This article provided by Stanford University’s Big Local News program and Eye on Ohio, the nonprofit, nonpartisan Ohio Center for Journalism. Please join our free mailing list as this helps us provide more public service reporting.
Over the six weeks of Ohio’s historic mail-in primary, Clermont County Board of Elections Director Julia Carney and her small team of staffers spent hours processing over 1,000 absentee ballot applications per day, the papers piling up in four stacks on the counter in their office.
Armed with hand sanitizer and masks, and social distancing as much as they could, the team processed over 40,000 applications by Election Day. In each of Ohio’s 88 counties, boards of elections were working around the clock to do the same: Even with a low percentage of registered voters showing up to the polls, primary voters submitted absentee ballots in numbers that exceeded those of a higher turnout general election.
Big Local News requested primary cost summaries from Ohio’s 88 counties, which detail expenses paid toward the primary after March 27, 2020. Twenty six provided records in a standardized format used by Ohio’s Secretary of State. Across these counties, over half of expenses were directed toward hiring temporary staff and postage.
Those numbers highlight the significant task ahead of Ohio and other states this November, as they prepare for a massive increase in absentee ballot submissions.
Over the month of April, Ohio became a test case for how to adapt an election for an ongoing pandemic — and a harbinger of exactly how far states will need to go to prepare their election infrastructure for November.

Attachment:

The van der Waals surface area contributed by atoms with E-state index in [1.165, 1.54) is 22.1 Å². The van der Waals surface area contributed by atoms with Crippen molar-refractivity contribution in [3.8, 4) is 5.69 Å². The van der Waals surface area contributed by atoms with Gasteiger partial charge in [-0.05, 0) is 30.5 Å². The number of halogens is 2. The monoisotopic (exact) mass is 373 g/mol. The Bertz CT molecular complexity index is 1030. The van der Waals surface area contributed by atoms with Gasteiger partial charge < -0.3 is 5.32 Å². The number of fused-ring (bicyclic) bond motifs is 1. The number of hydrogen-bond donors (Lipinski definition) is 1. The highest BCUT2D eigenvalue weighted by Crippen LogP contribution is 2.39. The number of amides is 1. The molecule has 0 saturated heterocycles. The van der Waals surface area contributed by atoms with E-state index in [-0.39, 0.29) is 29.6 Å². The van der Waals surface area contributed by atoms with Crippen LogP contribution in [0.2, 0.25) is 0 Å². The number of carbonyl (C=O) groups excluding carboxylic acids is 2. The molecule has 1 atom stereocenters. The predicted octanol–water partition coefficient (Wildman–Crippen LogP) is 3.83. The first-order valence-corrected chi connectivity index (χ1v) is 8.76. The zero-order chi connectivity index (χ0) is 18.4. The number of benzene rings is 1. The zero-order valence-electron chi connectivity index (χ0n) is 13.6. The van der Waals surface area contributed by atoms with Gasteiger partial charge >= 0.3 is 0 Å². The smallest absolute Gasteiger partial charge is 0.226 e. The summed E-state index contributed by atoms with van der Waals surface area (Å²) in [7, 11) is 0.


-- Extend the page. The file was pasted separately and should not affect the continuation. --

“The entire voter registration system that we’ve become accustomed to is completely in flux,” said Nate Persily, a Stanford Law School professor spearheading a research project to promote best practices for election administration amid the pandemic.
A logistical challenge
Frank LaRose didn’t know he’d end up serving as Ohio Secretary of State in a pandemic when he voted for Ohio Senate Bill 205 in November 2014.
The law prevents the secretary of state from mailing unsolicited absentee ballot applications unless granted approval by the state assembly — preventing LaRose from making a quick switch to mail-in when COVID-19 stood in the way of Ohio’s March 17 election plans.
On the day before the election, Ohio Governor Mike DeWine announced the polls would not be opening the next day, as doing so would place voters and poll workers at an “unacceptable health risk.” DeWine’s decree came after a state judge, earlier that same day, had rejected a temporary restraining order that sought the delay. The contradiction launched confusion across Ohio’s county boards of elections.